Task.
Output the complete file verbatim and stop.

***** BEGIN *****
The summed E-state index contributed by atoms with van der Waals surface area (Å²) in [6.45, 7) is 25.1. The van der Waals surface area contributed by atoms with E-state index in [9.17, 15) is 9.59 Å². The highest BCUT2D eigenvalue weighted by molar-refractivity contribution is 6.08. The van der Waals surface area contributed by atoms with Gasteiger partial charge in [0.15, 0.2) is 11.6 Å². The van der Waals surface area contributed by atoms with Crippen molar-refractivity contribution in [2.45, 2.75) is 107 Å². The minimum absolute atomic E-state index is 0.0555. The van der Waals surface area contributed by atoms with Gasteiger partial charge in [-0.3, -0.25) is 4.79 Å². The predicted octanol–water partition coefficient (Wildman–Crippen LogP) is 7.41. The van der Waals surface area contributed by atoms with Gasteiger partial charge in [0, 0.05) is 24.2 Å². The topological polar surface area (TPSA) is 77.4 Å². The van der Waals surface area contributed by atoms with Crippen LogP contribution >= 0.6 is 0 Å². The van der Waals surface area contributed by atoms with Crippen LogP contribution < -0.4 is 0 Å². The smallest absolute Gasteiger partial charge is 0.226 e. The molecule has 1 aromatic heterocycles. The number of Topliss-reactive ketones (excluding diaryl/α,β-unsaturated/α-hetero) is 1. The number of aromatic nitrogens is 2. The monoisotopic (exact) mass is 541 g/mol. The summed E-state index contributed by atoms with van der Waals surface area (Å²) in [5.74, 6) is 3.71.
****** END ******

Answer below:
The summed E-state index contributed by atoms with van der Waals surface area (Å²) in [6.45, 7) is 25.1. The van der Waals surface area contributed by atoms with E-state index in [9.17, 15) is 9.59 Å². The highest BCUT2D eigenvalue weighted by molar-refractivity contribution is 6.08. The van der Waals surface area contributed by atoms with Gasteiger partial charge in [0.15, 0.2) is 11.6 Å². The van der Waals surface area contributed by atoms with Crippen molar-refractivity contribution in [2.45, 2.75) is 107 Å². The minimum absolute atomic E-state index is 0.0555. The van der Waals surface area contributed by atoms with Gasteiger partial charge in [-0.3, -0.25) is 4.79 Å². The predicted octanol–water partition coefficient (Wildman–Crippen LogP) is 7.41. The van der Waals surface area contributed by atoms with Gasteiger partial charge in [0, 0.05) is 24.2 Å². The topological polar surface area (TPSA) is 77.4 Å². The van der Waals surface area contributed by atoms with Crippen LogP contribution >= 0.6 is 0 Å². The van der Waals surface area contributed by atoms with Crippen LogP contribution < -0.4 is 0 Å². The smallest absolute Gasteiger partial charge is 0.226 e. The molecule has 1 aromatic heterocycles. The number of Topliss-reactive ketones (excluding diaryl/α,β-unsaturated/α-hetero) is 1. The number of aromatic nitrogens is 2. The monoisotopic (exact) mass is 541 g/mol. The summed E-state index contributed by atoms with van der Waals surface area (Å²) in [5.74, 6) is 3.71.